Dr. Stuart Bramhall ( thinks interest in the so called "Baby Bust" is driven by something nearer and dearer to our hearts: money.  Capitalism, he explains, relies on growth.  Success in a capitalist society requires perpetual economic growth.  Economic growth is fueled by population growth.  If the population stops growing so does the economy. 

While Dr. Bramhall makes an interesting argument, I'm not convinced there's a vast capitalist conspiracy to keep American women having babies.  If that were the case, both the private and public sector would adopt policies and practices that make it easier for people to work while raising a family.  Instead, we have extremely expensive child care, schools that let out at 2 or 3 PM - in the middle of a typical nine to five workday - forcing parents to figure out what to do with their children for the two or three hourse after school lets out, and outrageously expensive health care (which is costly at the individual level and becomes financially burdensome at the family level).  Paid maternity or paternity leave is practically unheard of.   For these reasons and others it has become increasingly difficult to balance the demands of career and family.  If people think it impossible to have children and a successful career they feel forced to choose only one of these options.  Many choose career over children.  So while capitalism may need perpetual growth to sustain itself - as Dr. Bramhall points out - concern about population decline is not yet pressing enough to be a priority.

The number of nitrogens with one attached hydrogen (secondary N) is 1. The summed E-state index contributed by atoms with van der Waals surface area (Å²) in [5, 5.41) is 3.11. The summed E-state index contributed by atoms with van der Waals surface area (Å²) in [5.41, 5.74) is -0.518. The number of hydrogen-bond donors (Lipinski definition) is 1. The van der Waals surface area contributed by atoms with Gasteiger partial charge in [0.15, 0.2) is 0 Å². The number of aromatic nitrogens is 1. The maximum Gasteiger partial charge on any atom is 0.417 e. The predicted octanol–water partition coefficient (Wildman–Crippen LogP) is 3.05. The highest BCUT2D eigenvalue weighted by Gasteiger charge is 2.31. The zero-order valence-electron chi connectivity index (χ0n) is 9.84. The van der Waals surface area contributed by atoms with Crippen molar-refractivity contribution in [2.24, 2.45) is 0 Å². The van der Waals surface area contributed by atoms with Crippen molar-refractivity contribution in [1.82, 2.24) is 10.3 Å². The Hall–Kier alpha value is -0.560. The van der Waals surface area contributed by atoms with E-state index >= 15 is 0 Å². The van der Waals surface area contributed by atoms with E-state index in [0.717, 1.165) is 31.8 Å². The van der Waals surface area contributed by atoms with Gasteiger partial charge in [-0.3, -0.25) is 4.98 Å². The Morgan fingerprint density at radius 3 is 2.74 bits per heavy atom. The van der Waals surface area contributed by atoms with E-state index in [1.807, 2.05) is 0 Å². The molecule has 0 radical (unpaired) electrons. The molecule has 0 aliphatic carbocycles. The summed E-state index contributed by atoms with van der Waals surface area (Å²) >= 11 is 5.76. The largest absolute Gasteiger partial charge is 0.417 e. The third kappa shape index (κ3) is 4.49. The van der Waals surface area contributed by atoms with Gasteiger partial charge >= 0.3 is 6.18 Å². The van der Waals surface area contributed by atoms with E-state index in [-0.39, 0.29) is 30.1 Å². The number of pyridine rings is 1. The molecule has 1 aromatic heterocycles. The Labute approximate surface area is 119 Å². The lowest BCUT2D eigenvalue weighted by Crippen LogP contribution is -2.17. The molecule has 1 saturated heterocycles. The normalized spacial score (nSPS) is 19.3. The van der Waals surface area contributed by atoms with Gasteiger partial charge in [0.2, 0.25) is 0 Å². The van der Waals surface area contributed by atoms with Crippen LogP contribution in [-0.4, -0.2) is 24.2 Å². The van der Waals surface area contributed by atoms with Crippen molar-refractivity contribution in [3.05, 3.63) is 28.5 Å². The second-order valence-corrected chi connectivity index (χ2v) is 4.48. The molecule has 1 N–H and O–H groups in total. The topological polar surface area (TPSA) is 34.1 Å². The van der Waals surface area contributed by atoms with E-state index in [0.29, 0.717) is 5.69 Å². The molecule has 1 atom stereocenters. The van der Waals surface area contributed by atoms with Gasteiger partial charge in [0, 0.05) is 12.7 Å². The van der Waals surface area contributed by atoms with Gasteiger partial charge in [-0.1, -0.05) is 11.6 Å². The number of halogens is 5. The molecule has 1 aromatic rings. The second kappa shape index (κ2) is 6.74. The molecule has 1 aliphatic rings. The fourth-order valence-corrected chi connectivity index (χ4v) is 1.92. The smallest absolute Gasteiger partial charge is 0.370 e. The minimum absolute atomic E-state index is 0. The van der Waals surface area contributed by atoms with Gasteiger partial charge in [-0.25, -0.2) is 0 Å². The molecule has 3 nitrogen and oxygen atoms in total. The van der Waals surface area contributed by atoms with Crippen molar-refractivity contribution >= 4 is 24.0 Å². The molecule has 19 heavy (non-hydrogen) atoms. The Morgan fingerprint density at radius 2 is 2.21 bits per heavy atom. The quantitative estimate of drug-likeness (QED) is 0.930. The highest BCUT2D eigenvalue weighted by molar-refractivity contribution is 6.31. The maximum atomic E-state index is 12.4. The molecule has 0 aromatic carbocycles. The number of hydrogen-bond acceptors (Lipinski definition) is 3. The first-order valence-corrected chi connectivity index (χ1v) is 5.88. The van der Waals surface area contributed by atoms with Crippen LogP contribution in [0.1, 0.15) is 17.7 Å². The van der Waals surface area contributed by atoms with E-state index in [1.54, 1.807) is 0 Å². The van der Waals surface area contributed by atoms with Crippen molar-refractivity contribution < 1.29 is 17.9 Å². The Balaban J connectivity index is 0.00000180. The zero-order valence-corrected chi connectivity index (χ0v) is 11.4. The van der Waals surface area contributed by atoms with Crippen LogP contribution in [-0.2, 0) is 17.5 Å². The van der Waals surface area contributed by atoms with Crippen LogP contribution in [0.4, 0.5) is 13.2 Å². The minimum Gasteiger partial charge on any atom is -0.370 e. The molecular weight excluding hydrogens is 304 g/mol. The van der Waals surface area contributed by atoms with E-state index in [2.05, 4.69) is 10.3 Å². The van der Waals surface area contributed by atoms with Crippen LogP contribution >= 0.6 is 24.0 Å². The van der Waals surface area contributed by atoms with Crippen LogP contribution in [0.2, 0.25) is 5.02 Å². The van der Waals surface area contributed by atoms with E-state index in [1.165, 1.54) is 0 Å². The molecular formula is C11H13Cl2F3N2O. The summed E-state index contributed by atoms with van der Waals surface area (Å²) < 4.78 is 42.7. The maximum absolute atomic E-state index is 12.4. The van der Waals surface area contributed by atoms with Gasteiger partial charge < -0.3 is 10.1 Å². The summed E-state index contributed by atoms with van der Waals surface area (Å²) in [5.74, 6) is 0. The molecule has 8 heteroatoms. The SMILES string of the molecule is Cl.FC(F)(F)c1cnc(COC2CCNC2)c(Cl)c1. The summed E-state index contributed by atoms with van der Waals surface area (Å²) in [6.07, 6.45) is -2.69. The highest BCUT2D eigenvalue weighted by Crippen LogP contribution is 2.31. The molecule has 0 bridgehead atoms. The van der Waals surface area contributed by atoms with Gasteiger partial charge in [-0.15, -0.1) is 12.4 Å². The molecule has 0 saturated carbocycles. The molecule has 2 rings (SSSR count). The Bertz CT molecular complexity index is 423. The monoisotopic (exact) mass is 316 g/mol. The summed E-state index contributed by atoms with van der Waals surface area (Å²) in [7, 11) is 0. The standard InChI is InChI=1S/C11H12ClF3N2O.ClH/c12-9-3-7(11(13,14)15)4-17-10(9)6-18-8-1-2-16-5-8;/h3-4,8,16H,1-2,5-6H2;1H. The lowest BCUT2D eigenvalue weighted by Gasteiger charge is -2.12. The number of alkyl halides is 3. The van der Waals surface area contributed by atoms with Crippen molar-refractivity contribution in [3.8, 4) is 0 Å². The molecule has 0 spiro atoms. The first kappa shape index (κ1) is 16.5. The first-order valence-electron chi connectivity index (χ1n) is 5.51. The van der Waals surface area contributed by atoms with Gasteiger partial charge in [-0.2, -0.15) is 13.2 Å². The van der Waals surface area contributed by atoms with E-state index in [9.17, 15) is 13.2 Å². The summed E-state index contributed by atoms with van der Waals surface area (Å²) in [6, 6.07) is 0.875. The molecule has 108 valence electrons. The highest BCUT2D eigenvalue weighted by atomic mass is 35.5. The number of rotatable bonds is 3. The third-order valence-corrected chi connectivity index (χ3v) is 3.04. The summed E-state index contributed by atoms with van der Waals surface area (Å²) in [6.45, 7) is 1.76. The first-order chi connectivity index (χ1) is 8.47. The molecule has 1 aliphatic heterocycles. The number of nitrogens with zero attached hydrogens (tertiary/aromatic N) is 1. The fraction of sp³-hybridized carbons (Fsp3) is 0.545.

And then there are those who simply don't want to have children.  This was unthinkable in past generations.  Not having children wasn't an option.  Today, people are far less constrained by cultural norms and societal prescriptions.  Having children is no longer a prerequisite for leading a meaningful and fulfilling life. 

By far the most interesting thing I read about the "Baby Bust" is an article by Joel Kotkin entitled "Why the Choice to be Childless is Bad for America" (  The "Baby Bust," Kotkin asserts, will have unintended consequences.  First, the population as a whole ages.  This is already happening as the baby boomers grow older and begin to retire.  According to Kotkin, retirees already receive $3 in government spending for every $1 spent on children under 18.  This trend will increase as our aging population retires, placing an increasing burden on younger workers (and ironically making them more likely to opt out of parenthood for economic reasons).

Beyond the economic impact, the Baby Bust could also have significant political implications.  Evangelical Christians, mormons, and similar conservative religious groups have much higher birthrates than other segments of the population.  If these children adopt their parents' politics the country as a whole will become drastically more conservative.  Whether or not this is a good thing depends on who you ask.

My husband and I have been considering having a child.  At one point, we'd decided to start trying in January with the hope of bringing a child into the world by the end of 2014 or the beginning of 2015.  My husband is extremely concerned about the financial impact of expanding our family.  This explains why I've taken an interest in why people choose to have or not to have children.  Just thought I'd share what's been on my mind lately...